We blow cash money, baby! We act like rappers with king-size egos. We discount our own laws, norms and massive debt load. We imagine we sit on a global throne.
We kiss away about $2 billion a week in Afghanistan. We’ve spent almost $800 billion fighting in Iraq. We’re offering Iraq assistance from U.S. troops beyond 2011 to the tune of $10 billion annually. We gave Mubarak’s Egyptian regime an annual gift of $1.5 billion in military and monetary aid. The Pentagon reports that we’ve spent $896 million intervening in Libya through July 31 alone and we’ve promised an additional $25 million in aid to the Libyan Transitional National Council.
President Obama is increasingly subverting American supremacy to globalism. France fired the initial strikes in Libya and European leaders convinced him to follow suit. He claims “NATO … is the most capable alliance in the world.” So, where will he send brave U.S. troops next?
Syria? The U.S. has unequivocally called for President Bashar al-Assad to step down. Syria’s hypersensitive regime bludgeons mere cartoonists like Ali Ferzat for anti-government expression.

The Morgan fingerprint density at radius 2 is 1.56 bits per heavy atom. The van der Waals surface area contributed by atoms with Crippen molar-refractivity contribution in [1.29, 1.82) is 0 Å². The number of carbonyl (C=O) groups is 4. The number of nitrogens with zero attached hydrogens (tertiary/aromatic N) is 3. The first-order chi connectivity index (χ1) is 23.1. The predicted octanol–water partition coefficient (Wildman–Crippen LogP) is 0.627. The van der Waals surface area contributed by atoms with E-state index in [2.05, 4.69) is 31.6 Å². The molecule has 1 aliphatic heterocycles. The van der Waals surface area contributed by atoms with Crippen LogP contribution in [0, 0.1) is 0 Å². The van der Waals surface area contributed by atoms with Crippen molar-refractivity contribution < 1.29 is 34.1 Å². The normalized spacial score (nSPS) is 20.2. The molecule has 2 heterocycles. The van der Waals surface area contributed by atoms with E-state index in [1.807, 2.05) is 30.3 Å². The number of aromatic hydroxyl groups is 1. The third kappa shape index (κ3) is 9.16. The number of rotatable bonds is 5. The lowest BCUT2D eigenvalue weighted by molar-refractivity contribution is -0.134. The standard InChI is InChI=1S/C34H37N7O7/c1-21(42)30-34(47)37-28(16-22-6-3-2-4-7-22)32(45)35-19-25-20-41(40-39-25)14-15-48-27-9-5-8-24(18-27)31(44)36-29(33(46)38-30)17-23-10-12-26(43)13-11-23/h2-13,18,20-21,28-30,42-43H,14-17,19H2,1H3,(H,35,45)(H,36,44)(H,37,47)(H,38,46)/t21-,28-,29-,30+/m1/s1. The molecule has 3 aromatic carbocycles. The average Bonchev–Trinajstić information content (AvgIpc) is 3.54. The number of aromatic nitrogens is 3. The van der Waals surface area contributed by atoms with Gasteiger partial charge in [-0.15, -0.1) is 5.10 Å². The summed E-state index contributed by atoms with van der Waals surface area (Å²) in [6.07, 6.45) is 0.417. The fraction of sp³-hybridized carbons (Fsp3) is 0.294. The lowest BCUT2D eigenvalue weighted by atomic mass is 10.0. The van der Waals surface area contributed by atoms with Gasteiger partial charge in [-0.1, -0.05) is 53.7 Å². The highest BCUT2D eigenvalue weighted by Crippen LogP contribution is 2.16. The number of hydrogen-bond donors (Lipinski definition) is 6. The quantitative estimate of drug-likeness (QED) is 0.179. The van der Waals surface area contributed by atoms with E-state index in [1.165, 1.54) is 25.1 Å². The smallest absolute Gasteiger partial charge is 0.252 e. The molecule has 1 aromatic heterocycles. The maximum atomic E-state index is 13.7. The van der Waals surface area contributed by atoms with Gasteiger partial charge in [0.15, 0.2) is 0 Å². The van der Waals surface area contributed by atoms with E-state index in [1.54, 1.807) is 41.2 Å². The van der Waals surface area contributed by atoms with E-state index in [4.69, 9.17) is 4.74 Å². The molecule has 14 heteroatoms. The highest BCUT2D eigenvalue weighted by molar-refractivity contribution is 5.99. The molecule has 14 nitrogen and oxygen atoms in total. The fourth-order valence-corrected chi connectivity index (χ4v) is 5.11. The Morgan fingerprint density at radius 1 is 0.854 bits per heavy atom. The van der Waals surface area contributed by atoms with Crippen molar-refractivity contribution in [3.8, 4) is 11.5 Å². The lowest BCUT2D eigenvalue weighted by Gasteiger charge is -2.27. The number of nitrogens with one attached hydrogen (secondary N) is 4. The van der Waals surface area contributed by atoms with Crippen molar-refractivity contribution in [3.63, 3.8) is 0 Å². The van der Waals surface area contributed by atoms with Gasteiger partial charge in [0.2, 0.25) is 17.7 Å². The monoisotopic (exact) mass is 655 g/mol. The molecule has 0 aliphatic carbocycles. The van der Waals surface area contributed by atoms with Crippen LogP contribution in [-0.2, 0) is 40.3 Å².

Iran? Iran backs countless Shiite militants that frequently target U.S. troops in Iraq. She also imprisons two American tourists.
Pakistan? Our “ally” helped us by (likely wittingly) harboring bin Laden in a fortified compound several hundred yards from the Abbottabad military academy. Then, Pakistan brazenly ignored the CIA and let China examine SEAL Team Six’s stealth copter tail technology.
Somalia? In February Somali pirates shot and killed four Americans, including two Seattle missionaries.
Karl Rove told Bill O’Reilly last week that the President “did a courageous thing by actually engaging in (Libya)…” However, given the high American casualties, expenses and the incurrence of greater anti-American sentiment, I’d say perpetually sending U.S. forces, money and weapons into the Middle East is more reckless than courageous.
As of August 23, the Associated Press reports at least 4,474 deaths and 32,175 injuries due to the Iraq war and 1,634 deaths and 13,447 injuries due to the war in Afghanistan. In late 2009 the President authorized a surge of 30,000 troops to Afghanistan and casualties have spiked. Since 2008 the U.S. has sustained nearly two-and-a-half times the number of fatalities in Afghanistan as the six previous years combined.